My last two weeks have been dominated by a focus on sounds: the tearing of tape being removed from a box, the crackle of opening a plastic pastry box, the creaking of my office chair, breathing…  Deep breaths, shallow breathing, congestion, wheezing…  My own breathing.

Staggered, uncertain, labored breathing–Micah’s breathing on that last, sleepless day.  Listening to my son struggling to take his next breath as I listen–watch–helplessly.

I have spent 35 of my 46 years on this planet suffering from moderate to severe asthma.  I have heard breathing that scared me–that scared Cynthia–that scared strangers that did not know me.  I have spent over a week inpatient in a hospital as they tried to clear my chest to the point where sufficient oxygen was reaching my bloodstream.  No sound coming from my chest, my lungs, my nose and mouth–no matter how distressed–could ever match the sounds coming from my son, struggling to survive.  No sounds could haunt my dreams–my nightmares, my daymares–like Micah’s life-sustaining breaths.

Time after time, people have told me that the worst thing you can do, if you feel depressed, is to isolate yourself.  Over the past few months, I have experienced that desire–to not want to be around other people.  I have “just not felt right,” and wanted to sit, quietly in my bedroom, in my office–even at the dining room table, ignoring the world around me.  I can definitely acknowledge that isolating myself when I’ve felt down did not help buoy my mood.

So, as the lone full-time appellate attorney in my office, I am a division of one.  I work regularly with one other attorney–but she also carries a half delinquency caseload that keeps her pretty busy in between appeals cases.  I handle appeals from our dependency division, but I am not really part of that division.  I sit on the side of the office with the delinquency attorneys, but I am not a delinquency attorney.  Add in a cup of self-defeating desire to isolate myself when I start to feel depressed, and work is the perfect recipe to spend my days in my office, staring at the computer screen, printed transcripts or files–or the wall, and feel very alone.

The sound of my breathing…thinking about Micah’s breathing…thinking about our upcoming move away from the home where we lost him…added to everything else…

What does it all add up to?  Lost sleep.  Waking up in the middle of the night in a cold sweat.  Dwelling on things of the past that are gone.  Focusing on the changes in my life over the past two months.  Wondering what I should do next.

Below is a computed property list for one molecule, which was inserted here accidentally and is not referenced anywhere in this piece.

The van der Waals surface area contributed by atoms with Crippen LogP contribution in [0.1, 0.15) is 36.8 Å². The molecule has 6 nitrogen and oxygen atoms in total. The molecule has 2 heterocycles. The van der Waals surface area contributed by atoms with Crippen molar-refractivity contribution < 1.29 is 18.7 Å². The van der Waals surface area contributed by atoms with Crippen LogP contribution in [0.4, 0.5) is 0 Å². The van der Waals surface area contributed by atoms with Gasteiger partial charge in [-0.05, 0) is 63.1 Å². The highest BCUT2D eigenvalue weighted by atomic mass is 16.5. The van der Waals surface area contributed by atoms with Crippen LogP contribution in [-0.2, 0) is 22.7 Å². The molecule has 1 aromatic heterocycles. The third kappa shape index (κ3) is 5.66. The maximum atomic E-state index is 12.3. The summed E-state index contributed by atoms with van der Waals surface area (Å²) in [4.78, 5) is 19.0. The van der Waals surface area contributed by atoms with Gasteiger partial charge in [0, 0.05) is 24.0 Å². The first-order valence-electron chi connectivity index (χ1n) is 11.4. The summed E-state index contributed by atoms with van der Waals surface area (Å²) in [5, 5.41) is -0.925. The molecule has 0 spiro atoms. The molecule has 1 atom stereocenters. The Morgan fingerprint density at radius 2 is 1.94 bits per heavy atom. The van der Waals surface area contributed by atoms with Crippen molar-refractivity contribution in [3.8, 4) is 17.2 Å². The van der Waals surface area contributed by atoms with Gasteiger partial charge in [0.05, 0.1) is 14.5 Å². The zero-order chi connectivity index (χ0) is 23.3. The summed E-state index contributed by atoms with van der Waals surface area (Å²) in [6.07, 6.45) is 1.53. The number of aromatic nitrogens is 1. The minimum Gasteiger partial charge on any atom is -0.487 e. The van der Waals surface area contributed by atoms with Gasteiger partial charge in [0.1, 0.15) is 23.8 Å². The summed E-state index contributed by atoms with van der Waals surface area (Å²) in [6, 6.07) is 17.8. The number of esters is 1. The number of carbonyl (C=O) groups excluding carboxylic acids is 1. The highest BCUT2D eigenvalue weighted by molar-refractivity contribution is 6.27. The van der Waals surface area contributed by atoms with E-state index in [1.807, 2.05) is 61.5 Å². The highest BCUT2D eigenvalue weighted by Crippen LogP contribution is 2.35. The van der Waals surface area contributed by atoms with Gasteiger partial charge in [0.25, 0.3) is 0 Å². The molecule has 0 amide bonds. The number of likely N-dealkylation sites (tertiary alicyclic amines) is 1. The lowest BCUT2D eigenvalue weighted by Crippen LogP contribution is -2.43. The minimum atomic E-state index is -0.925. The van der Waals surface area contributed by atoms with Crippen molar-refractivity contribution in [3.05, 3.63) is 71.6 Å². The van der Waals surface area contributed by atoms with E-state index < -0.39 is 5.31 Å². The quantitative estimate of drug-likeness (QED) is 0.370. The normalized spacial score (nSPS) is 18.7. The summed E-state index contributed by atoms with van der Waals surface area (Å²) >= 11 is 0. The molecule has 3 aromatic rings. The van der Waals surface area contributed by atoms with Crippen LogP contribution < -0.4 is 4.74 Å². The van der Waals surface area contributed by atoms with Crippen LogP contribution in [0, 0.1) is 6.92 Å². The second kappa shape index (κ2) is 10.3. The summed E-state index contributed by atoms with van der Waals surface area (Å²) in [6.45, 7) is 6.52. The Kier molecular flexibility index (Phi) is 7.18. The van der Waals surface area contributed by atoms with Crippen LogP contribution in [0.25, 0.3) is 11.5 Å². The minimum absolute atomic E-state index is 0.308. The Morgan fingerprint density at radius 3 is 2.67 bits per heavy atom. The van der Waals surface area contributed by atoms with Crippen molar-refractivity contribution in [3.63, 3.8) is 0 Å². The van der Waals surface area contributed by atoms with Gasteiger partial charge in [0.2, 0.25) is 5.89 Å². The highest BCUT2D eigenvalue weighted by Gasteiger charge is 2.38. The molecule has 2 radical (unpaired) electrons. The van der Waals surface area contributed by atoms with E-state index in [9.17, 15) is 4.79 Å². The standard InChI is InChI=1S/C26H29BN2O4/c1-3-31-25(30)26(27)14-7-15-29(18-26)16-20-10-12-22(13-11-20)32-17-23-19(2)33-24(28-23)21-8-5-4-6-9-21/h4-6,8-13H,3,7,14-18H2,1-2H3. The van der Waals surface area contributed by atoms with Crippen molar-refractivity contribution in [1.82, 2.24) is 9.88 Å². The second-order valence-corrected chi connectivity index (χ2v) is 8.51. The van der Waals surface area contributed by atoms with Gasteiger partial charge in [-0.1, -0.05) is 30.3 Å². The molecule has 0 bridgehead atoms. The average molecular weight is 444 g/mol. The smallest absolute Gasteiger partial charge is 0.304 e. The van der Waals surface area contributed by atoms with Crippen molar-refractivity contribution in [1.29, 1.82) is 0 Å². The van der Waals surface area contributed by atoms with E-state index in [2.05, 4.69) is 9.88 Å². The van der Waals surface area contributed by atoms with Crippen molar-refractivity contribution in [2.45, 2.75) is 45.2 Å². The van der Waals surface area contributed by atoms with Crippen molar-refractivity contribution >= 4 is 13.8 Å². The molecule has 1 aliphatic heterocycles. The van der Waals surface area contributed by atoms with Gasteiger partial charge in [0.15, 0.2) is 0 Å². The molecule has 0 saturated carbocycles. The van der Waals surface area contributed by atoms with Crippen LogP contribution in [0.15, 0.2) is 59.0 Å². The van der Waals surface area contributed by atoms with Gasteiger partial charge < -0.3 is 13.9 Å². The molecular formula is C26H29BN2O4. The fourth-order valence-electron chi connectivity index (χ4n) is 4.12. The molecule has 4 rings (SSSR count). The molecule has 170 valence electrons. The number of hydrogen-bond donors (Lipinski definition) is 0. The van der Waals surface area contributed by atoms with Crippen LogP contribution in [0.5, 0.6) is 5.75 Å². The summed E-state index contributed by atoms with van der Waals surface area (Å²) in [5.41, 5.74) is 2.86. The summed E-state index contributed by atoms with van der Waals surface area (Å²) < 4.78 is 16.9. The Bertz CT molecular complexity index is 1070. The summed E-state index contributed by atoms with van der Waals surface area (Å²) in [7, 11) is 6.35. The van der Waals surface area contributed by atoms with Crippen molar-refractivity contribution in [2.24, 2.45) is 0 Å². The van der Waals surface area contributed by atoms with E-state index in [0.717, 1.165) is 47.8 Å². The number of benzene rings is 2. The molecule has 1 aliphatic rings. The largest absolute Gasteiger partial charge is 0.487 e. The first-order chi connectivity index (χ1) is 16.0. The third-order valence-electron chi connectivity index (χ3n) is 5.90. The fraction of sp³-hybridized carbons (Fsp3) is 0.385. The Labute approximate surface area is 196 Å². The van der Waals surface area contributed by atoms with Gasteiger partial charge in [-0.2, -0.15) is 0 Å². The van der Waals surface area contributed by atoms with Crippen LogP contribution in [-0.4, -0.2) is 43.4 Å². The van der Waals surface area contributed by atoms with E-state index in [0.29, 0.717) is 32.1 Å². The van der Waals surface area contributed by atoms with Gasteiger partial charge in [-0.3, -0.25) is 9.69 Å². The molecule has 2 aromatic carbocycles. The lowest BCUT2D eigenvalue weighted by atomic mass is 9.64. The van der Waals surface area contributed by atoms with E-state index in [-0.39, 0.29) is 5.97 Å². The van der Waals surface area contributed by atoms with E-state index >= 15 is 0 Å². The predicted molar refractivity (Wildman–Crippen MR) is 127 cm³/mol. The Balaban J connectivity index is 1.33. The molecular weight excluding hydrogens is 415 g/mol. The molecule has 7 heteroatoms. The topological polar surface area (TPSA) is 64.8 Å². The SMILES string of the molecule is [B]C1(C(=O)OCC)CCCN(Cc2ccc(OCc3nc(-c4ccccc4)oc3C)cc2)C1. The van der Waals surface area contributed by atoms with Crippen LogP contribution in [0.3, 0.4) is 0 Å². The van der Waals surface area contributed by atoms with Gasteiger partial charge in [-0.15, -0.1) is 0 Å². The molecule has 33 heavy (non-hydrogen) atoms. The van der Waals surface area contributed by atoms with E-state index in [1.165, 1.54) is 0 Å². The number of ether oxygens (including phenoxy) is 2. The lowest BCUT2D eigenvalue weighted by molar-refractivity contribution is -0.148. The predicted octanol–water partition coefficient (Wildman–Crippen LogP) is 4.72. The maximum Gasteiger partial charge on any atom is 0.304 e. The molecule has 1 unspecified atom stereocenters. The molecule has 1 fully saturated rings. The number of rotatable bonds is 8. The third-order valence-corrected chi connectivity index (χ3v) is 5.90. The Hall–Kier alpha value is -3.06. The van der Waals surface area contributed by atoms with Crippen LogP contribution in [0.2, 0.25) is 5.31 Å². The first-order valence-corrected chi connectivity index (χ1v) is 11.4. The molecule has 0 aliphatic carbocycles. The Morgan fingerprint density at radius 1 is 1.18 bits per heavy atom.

I started with self therapy–this blog.  That took me so far–until about the one-year mark from Micah’s death, and then, while it still helped, it was not nearly as therapeutic as it started out.  I saw a therapist that I liked for a few months, but suddenly he was no longer covered by my insurance (and I could not get a return call from him either way when I attempted to schedule an appointment).  I probably need to find a new therapist, but I’m on the verge of a change in health care providers (getting rid of UHC and going back to Cigna–finally!), and most of the decent, recommended therapists have a waiting list to get an intake appointment.  So, I’m back to the blog.  Back to talking about the thoughts traipsing through my conscious mind.

I don’t write this for pity.  I don’t write this as a desperate cry for some kind of help.  I am not contemplating any kind of self harm.  I just need to try and make sense of my thoughts, and this seems to be the best available method for doing that.

In shedding as many sources of stress as possible and trying to focus more on my family and myself, I have also shed a good deal of two of my support systems.  When depression hits, so does pessimism.  I begin to wonder, now away from the hub of those support systems, how many friends from those systems will drift away into the ether?  As time goes by, will others’ memory of Micah fade?  One thing I know for certain–not mine.

I can’t stress this enough–what some people told me–about the second year after loss being tougher than the first–is so incredibly true.  It saps your energy, steals your sleep, makes exciting things seem mundane, and mundane thing seem unbearable.  We need so badly to get out of this house–to get away from his room and the visual memories that pop up every time we walk by his door.  While Micah’s presence has been felt in so many other places–even in the actual street address of our new home (3706), he does not seem to have been able to push the builder or its contractors to get us a closing date so we can prepare to move.

Breathing.  People say to “just take a deep breath” when you need to relax.  That deep breath is anything but relaxing when it’s the only sound you hear…

David

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